Grizzly Northern history, Tales from the Grizzly and news on line at isambard5935.blogspot.com
QUOTE: Originally posted by captainclack
Yes, this story is true - I've also heard that at least one shipment of decapods was sunk by the Bolsheviks. I couldn't tell you whether any operated in Canada, but there is one working example in the United States; Frisco #1630, at the Illinois Railway Museum.
Except for discrepancy in track & loading guage, Russian engines are by and large American in their engineering practice. Basically, all it took for Baldwin & Alco to put the 2-10-0's on the US market was to change their guage!
Check out the 1630 sometime - take away the Frisco lettering, and then realize it's a Russian engine. You wouldn't know the difference! Pretty cool.
QUOTE: Originally posted by M636C
One of the very first batches of "Russian Decapods" was built by the Canadian Locomotive Company in Kingston, and these were basically standard Canadian locomotives built to the same specification as the later "Russian looking" units. All of these were delivered, and they were reported in "The Locomotive" magazine for 1916. These were known as class "Yek" (appeared as Ek on the cab side) the k standing for "Kanada". The first units built were Yef (f for Philadelphia) and Yes (s for Schenectady) and these weren't "Russian looking" either.
Some of these may have been completed with tyres set at standard gauge for trial in Canada before shipment, unless Kingston laid some broad gauge track for them.
A lot of these locomotives were shipped via China, as the "White" forces still held Siberia and the East, the "Reds" being on top in the West.
I think all the later units were built in the USA, and ended up with the USRA if not shipped to Russia. Using a canadian port may have just been to avoid wartime congestion in the USA ports.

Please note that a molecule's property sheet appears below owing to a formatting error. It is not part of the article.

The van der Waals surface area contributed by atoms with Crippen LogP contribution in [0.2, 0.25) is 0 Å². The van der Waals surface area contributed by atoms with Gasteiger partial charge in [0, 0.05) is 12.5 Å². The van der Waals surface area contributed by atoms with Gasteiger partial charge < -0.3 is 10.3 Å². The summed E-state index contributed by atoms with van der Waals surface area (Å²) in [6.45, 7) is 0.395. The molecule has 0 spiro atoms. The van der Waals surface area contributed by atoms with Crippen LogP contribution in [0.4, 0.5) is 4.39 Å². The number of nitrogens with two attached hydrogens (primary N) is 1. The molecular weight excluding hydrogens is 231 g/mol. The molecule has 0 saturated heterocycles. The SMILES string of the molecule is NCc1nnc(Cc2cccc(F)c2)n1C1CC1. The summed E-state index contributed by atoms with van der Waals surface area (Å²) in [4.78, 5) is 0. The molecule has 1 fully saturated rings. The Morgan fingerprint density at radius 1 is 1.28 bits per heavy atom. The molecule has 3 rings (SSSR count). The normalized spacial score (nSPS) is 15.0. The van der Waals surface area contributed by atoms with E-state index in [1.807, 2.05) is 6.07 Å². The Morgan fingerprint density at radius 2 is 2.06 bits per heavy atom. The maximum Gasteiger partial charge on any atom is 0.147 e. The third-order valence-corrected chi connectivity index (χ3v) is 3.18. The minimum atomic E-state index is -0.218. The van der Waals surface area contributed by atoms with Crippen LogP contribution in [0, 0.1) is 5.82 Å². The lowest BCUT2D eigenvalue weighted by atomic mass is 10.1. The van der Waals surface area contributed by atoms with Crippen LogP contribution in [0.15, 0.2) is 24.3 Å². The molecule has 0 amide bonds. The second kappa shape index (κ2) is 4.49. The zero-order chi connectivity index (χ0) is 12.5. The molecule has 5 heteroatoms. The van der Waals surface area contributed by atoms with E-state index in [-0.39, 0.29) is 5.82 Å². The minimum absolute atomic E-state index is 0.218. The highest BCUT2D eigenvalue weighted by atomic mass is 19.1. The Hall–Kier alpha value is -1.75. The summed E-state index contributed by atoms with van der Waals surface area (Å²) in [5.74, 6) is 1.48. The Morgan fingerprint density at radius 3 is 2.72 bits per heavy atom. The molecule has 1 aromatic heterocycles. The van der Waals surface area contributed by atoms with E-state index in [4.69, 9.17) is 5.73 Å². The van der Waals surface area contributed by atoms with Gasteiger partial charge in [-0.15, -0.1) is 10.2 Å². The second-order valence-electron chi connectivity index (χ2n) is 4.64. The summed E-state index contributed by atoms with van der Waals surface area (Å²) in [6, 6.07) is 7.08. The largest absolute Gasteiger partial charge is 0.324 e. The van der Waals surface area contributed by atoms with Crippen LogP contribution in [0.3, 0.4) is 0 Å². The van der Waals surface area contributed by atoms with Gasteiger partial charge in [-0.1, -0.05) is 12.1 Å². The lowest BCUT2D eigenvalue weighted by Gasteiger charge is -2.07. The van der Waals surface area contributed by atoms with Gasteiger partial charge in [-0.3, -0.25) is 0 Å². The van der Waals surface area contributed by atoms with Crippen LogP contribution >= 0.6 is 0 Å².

QUOTE: Originally posted by M636C
"The Locomotive" was an Engli***rade journal and was widely read in railway mechanical design offices for the first half of last century. There would have been sets (they offered a binding service, or possibly issued a bound copy of the year's issues to libraries. The CN and CP libraries would have had copies, and probably donated their collection to major public libraries in Toronto and Montreal. I'd start there!
The Canadian locomotives were part of the first batch of 400 locomotives and were numbered 351 to 400. These locomotives were indeed all shipped via Vladivostok. The locomotives shipped via China were initially for use on the "Chinese Eastern Railway" which acted as part of the "Trans Siberian Railway" but ran through China with headquarters at Harbin. This extended as far south as Changchun, about half way to Harbin from Dalien, and was 5' gauge. So it was a relatively short haul over the standard gauge to Changchun where the locomotives were assembled. It may have been spreading the assembly work that caused this alternative delivery route.
By the way, I realise I repeated an error in my posting about the the classes.
If "F" = "Philadelphia"
and "S" = "Schenecatady"
then "K" = "Kingston"
I bet the person who originated "K = Kanada" didn't know that CLC was at Kingston!
Checking out the builder's photo of the "Ek", the boiler sat lower, as did the running boards and the cab had a single side window set to the rear. They still had the "Russian" outside handrails, but had a standard US/Canadian smokebox front with a small smokebox door dogged shut.
I think the Russian "H" is the English "L" and all the later WW I locos were class "Ye l".
QUOTE: Originally posted by tatans
These locos were called R-3 by the C.P.R. and used in main line service in the mountains of B.C. they were replaced by T class "Selkirks" they went to Golden, Revelstoke and Notch Hill, some went to yard duties on the prairies, including Winnipeg, all remained in service except one until the 1950's. Their engine numbers were 5756-5790. Angus shops built 35 additional locos from 1917 to 1919